Tucker's Car Of The Future

Tucker's Car Of The Future is a tale of innovation, intrigue and double dealing...

Preston T Tucker was a salesman of note. He had worked for a variety of car dealerships, including Dodge and Studebaker and he'd even persuaded that notorious tightwad Henry Ford to finance Indy race cars in the 1930s. He was also a brilliant entrepreneur and in the late 1930s had designed a high speed scout car for the US military.

In 1947, he unveiled plans for what he called 'the most completely new car in fifty years'. He was right too. This car, dubbed the Tucker 48, aka the 'Tucker Torpedo' was designed by his friend and well-known designer Alex Tremulis. It was low and aerodynamically considerably more 'slippery' than anything that came before and had a drag co-efficient of just 0.27. This fastback, four door, six-seater saloon car was a little over 18 feet long and just 5 feet high. The vehicle was equipped with a water cooled, fuel injected, flat six horizontally opposed rear mounted 335 cubic inch, oil pressure operated OHV helicopter engine that produced 166 horsepower and was even blessed with independent suspension.

tucker torpedo
Tucker's Car Of the Future

Had time and money allowed, the car would also have been equipped with disc brakes and magnesium wheels. Many safety features far in advance of the rest of the motor industry of the time were also included in the innovative design. The Tucker’s Car of the Future had oversized bumpers, turning central ‘Cyclops’ headlamp that came on automatically whenever the steering was turned more than 10 degrees, recessed dashboard knobs and levers, a pop out windscreen and even a safety cage. The car was heavy at 4200 lbs, but despite that, it could still manage 0-60 in around 10 seconds, 120 mph, 20 miles per gallon and excellent road holding. Projected price was around US$4000. Expensive for the time? Sure it was, but this price was certainly in line with other quality cars of the period such as Cadillac. In short, the title, ‘Car of the Future’ really was an accurate description.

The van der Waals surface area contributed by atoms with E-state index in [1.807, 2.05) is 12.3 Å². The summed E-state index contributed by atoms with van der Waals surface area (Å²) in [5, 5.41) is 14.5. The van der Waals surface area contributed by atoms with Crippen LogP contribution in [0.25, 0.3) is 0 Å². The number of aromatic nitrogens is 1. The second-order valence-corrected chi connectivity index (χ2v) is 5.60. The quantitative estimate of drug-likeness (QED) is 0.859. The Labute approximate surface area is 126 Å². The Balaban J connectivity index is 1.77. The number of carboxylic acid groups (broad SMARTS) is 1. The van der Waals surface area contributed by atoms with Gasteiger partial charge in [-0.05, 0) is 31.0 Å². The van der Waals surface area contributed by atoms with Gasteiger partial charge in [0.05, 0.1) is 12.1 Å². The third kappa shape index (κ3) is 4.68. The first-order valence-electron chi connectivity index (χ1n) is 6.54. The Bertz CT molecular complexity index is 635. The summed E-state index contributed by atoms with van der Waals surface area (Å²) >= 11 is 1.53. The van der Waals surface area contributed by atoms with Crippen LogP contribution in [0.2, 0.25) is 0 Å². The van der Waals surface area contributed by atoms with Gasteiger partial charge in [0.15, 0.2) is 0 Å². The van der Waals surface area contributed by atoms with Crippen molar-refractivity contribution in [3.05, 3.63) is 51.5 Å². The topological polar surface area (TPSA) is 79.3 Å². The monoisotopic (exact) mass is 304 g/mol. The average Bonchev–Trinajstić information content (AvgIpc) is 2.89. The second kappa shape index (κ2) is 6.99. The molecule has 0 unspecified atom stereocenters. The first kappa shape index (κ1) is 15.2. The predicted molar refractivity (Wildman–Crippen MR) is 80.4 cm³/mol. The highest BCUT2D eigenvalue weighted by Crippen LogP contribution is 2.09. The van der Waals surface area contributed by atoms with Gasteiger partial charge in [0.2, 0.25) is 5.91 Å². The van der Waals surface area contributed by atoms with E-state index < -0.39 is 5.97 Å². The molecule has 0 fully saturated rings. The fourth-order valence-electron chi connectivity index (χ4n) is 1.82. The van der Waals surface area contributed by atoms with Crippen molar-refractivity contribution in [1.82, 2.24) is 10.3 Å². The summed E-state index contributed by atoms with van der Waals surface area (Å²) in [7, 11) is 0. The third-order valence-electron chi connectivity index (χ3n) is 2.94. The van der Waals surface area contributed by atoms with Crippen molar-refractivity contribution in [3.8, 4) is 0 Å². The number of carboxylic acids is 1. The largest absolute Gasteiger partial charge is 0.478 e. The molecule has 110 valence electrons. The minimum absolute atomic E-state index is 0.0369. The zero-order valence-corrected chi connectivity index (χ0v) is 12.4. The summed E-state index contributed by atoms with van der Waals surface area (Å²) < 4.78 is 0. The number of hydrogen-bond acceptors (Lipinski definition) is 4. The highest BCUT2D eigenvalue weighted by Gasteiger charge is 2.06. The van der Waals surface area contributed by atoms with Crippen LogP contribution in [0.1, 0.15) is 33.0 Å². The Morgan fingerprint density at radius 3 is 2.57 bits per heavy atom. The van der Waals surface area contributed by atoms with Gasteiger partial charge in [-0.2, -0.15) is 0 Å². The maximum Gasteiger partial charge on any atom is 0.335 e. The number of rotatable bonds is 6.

Had this vehicle gone into full production with correct financing, there’s no doubt that the car, the company and the man would have been wildly successful, but there is considerable evidence that other car manufacturers did all in their power to cut Tucker off from any kind of financing and it’s rumoured that a degree of industrial espionage might even have taken place.

Eventually Tucker lost patience and tried to raise approximately US$15M with what some suggested was a slightly dubious stock issue. This in turn led to an investigation by the Securities and Exchange Commission and resulted in Tucker and seven associates going to trial in October 1949 on over 30 charges of conspiracy and securities and mail fraud. With the help of a vigorous defense and what the jury later described as a farce prosecution, the group were acquitted of any wrong doing, but the damage was done and public confidence had been lost. Although the company still had the money to build the cars, no-one wanted to buy them and after building just 50 cars, including three softtops and one prototype, the company was forced to close it’s doors and call in the receivers who then auctioned of everything and realized just 18 cents on the dollar.

Later, Tremulis designed a new fastback coupe that he dubbed the Tucker Talisman as the car for the 50s, but this never went into production. Tucker then moved to Brazil and was planning a two seater sports kit car when he died on December 26th 1956 aged just 53.

Needless to say, a good Tucker car of the future is extremely valuable nowadays and in August 2008, one sold at auction for US$1017500 and another in June 2009 (in the middle of a huge banking crisis) for US$853100. This one took just 7 ½ minutes to sell and the previous owner had paid just US$5000 for the car in 1970.

In 1988, Francis Ford Coppola who is also a classic car collector and owner of a Tucker car of the future, released the film 'Tucker, The Man and His Dream' with Jeff Bridges playing the part of Preston Tucker. The movie isn't entirely historically accurate but is most certainly worth watching, and when you do watch it, don't burst into tears when you see the crash sequences. The cars used were replicas and not genuine!

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